By Joe Smillie
Peninsula Daily News
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“The board is very concerned about getting community input from as broad a swath as possible before we get too far into it,” said Paula Barnes, library system director.
The board also allocated $60,000 to enlist an architect to usher the panel through its decision of whether to replace the 31-year-old current building at 630 N. Sequim Ave. when it met in Sequim on Thursday.
The library board has been reviewing the possibility of a new building for the Sequim Library for more than a year.
In February, a report by SKHS architects of Seattle found the library could build a 17,150-square-foot building with 58 code-required parking spaces on its current lot for an estimated $7 million.
“But we want this panel to consider all possible options,” Barnes said.
“The idea is to come up with a more defined idea of what the functional areas of the library would be.”
The board also discussed last Thursday the possibility of a new library that could be built in conjunction with the Sequim School District and shared between the high school and North Olympic Library System.
“To our knowledge, that’s something that’s never been done in the state of Washington,” Superintendent Kelly Shea said.
Barnes noted schools and libraries have combined on shared buildings to some success in California, but the idea is complicated by the school’s concerns over student security and that some library patrons “may feel icky” about having to go to the school to use the library.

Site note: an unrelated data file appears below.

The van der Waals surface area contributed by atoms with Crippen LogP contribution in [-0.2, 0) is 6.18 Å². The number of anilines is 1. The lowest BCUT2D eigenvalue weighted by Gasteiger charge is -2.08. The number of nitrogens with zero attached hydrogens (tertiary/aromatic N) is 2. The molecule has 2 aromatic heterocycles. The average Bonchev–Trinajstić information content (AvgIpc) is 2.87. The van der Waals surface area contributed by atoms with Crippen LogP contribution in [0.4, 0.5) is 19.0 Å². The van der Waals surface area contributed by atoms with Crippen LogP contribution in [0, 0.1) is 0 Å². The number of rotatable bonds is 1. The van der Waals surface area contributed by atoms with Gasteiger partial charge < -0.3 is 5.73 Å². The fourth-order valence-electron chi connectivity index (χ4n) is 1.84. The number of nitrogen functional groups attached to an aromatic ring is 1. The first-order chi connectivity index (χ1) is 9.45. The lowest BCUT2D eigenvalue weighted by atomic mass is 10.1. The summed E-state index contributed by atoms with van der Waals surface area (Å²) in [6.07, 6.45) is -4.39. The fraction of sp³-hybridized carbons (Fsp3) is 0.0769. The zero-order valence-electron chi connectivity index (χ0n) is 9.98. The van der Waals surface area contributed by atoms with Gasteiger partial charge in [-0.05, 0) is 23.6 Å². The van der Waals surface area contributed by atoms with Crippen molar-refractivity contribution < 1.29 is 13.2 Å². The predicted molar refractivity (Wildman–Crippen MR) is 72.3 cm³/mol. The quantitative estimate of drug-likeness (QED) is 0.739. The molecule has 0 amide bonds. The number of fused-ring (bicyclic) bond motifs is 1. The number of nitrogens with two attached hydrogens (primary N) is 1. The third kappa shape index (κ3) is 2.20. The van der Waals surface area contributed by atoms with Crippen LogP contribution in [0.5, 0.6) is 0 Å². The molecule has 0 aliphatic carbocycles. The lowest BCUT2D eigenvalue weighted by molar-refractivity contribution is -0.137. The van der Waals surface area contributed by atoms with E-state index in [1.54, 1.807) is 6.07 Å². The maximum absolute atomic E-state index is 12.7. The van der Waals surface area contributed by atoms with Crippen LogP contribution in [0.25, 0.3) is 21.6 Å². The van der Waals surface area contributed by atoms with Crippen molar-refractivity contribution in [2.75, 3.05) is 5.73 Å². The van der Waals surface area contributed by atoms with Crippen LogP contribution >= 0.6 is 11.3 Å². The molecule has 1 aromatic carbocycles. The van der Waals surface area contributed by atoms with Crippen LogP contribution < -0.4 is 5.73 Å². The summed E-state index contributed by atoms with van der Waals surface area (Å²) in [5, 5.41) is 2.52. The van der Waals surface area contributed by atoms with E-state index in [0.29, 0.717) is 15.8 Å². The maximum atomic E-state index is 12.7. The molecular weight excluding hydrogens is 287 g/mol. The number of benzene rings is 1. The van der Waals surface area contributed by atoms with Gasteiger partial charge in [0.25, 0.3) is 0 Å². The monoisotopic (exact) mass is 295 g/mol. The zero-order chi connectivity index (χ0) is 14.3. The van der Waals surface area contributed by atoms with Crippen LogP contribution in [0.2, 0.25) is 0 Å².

Barnes said the library district has considered a shared space for the new library for some time.
She said they originally thought about siting a new library in the city’s new City Hall.
“But they were on a fast track and we weren’t even close to ready to make a decision,” Barnes said.
A potential complication is Barnes’ pending retirement.
Margaret Jakubcin, assistant director since 2007, will take over as the library system’s director when Barnes retires July 4.
“We’re kind of at this tricky stage where I’m going to be retiring,” Barnes said.
“What do we want to put on Margaret as she steps into the job?”
Jakubcin told the board she would be able to pick up the planning process of the new library when she takes over and would be able to begin the design process of whatever the citizen panel comes up with within the next year.
“But we were nice enough not to make her commit too far before she took over,” Barnes said.
In 2013, patrons of the Sequim branch checked out 395,419 items from the library’s collection, about 40 percent of the library system’s overall circulation.
That trails only the Port Angeles Library, which is nearly three times larger than the Sequim Library.
In its first year of 1982, users circulated 114,933 items at the Sequim Library.
The North Olympic Library System also oversees public libraries in Forks and Clallam Bay.
Sequim-Dungeness Valley Editor Joe Smillie can be reached at 360-681-2390, ext. 5052, or at email@example.com.